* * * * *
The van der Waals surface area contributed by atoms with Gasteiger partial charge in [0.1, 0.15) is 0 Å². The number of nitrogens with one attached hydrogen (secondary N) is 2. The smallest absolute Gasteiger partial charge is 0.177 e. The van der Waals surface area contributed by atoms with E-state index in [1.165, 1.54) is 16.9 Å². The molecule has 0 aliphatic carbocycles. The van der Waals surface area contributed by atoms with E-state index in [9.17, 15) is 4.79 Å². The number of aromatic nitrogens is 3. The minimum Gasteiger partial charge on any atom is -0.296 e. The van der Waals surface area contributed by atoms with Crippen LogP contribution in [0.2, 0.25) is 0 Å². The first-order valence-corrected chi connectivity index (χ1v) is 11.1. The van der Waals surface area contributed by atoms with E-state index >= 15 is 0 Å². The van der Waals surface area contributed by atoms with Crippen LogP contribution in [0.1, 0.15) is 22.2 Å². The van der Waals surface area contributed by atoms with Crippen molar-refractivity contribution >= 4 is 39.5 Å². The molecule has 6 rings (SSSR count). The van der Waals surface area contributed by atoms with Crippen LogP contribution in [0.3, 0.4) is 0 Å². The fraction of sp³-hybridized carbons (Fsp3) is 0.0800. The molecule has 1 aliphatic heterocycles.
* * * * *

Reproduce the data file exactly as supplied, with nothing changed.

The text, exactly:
The van der Waals surface area contributed by atoms with Gasteiger partial charge in [0.1, 0.15) is 0 Å². The number of nitrogens with one attached hydrogen (secondary N) is 2. The smallest absolute Gasteiger partial charge is 0.177 e. The van der Waals surface area contributed by atoms with E-state index in [1.165, 1.54) is 16.9 Å². The molecule has 0 aliphatic carbocycles. The van der Waals surface area contributed by atoms with E-state index in [9.17, 15) is 4.79 Å². The number of aromatic nitrogens is 3. The minimum Gasteiger partial charge on any atom is -0.296 e. The van der Waals surface area contributed by atoms with Crippen LogP contribution in [0.2, 0.25) is 0 Å². The first-order valence-corrected chi connectivity index (χ1v) is 11.1. The van der Waals surface area contributed by atoms with E-state index >= 15 is 0 Å². The van der Waals surface area contributed by atoms with Crippen LogP contribution in [0.1, 0.15) is 22.2 Å². The van der Waals surface area contributed by atoms with Crippen molar-refractivity contribution >= 4 is 39.5 Å². The molecule has 6 rings (SSSR count). The van der Waals surface area contributed by atoms with Crippen LogP contribution in [0.3, 0.4) is 0 Å². The fraction of sp³-hybridized carbons (Fsp3) is 0.0800. The molecule has 1 aliphatic heterocycles.